Yes, something about a book I had written about the EU and the way it has been reported by media over the years. My best friend still says I was crazy to do it! I had prepared it very carefully in the last few weeks of pregnancy, so it was no more than going there and reading from a script. Looking back, I think I needed to prove to myself that part of my life would still be the same. It worked, it was harmless, and yes, I would do it again.
Do you feel that there is a certain sense of pressure on mums to stay at home with young children?
It is entirely normal to stay at home with young children, that’s where a mum wants to stay, but I found that in the British culture there is a surprisingly strong pressure to stop pursuing your own interests and, in some cases, your work. This is no Scandinavia here, childcare is expensive and often women give up their jobs for a few years as it’s the best choice for everyone. I find it very problematic: we studied and worked hard to be where we are, giving up can be very frustrating and can potentially lead to depression. As a daughter of a single working mum (my parents are divorced and I used to see my dad a lot), I was born in the very progressive Seventies. I never ever thought that women would want to stop working after having children. But that’s me, whatever works for other women is good, motherhood teaches you to be open and flexible and never ever judge other mums!
Did becoming a mum change the way you work?
I think being a mum is a big booster for effectiveness, efficiency, pragmatism. You do things better; you do them in less time. Wasting time is not an option anymore!
Alice is bi-lingual: Italian and English. Where do you see her growing up? Do you plan on moving back to Italy one day?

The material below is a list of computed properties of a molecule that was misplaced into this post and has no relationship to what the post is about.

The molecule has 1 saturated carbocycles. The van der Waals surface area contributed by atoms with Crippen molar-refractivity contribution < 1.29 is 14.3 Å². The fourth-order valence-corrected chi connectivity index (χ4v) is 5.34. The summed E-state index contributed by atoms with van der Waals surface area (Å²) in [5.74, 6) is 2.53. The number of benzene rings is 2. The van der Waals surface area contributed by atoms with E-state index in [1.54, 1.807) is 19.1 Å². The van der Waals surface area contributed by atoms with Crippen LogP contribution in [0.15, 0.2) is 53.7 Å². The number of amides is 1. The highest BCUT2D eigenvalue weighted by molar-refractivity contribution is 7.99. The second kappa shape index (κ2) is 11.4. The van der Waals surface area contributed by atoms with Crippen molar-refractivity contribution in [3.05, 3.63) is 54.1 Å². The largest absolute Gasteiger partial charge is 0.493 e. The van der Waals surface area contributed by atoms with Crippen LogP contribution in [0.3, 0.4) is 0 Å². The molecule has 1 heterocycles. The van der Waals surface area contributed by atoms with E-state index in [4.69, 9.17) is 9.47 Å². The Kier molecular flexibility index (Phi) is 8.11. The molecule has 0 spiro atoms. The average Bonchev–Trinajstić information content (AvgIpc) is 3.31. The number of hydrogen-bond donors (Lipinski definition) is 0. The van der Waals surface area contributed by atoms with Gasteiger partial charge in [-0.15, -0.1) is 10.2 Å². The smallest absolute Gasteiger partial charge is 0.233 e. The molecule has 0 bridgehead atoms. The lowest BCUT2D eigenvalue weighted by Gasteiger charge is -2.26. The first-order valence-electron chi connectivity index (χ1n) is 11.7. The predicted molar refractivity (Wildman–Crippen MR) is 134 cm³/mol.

Actually, thanks to her Pakistani nanny we discovered she has a bit of Urdu too! She started going to the nursery yesterday, and I think English will prevail because of other children, which is absolutely fine. Then during the holidays, she will improve her Italian. The future is a big question mark: I often wonder whether I would have preferred to grow up in Italy or London and what would be better for her. London is big, exciting, maybe too much… In Italy, you have more freedom, warmth. We will see, for the time being, London is home.
I met you years ago on a trip to the Andaman Islands, a quite special place, – do you still travel to far away places?
Yes! We went to Japan with Alice last year, and it went really well! Japan is friendly, clean, safe, ideal for children. She was 14 months at the time, which made it still possible to carry her in a sling and go everywhere. She loved the food and being together all the time. She was very impressed with the cherry blossom, less with the very long flight… And one of the few words we learned in Japanese was kawaii, cute. Everyone wanted to play with her.
What’s the most challenging about being a mum?
Dealing with tantrums. At the moment persuading her to wear something is a big part of my morning routine, she is very opinionated, she likes to pick her clothes or to remain in her pajamas. Tantrums are mutating things: once you learn how to cope with one type, a new one arrives.
What’s the most beautiful?
Holding her hand and going somewhere.
Thank you Cristina!
Cristina Marconi and Luca Casiraghi with Alice (2), January 2018
Interview: Marie Zeisler
Photos: Sarah Winborn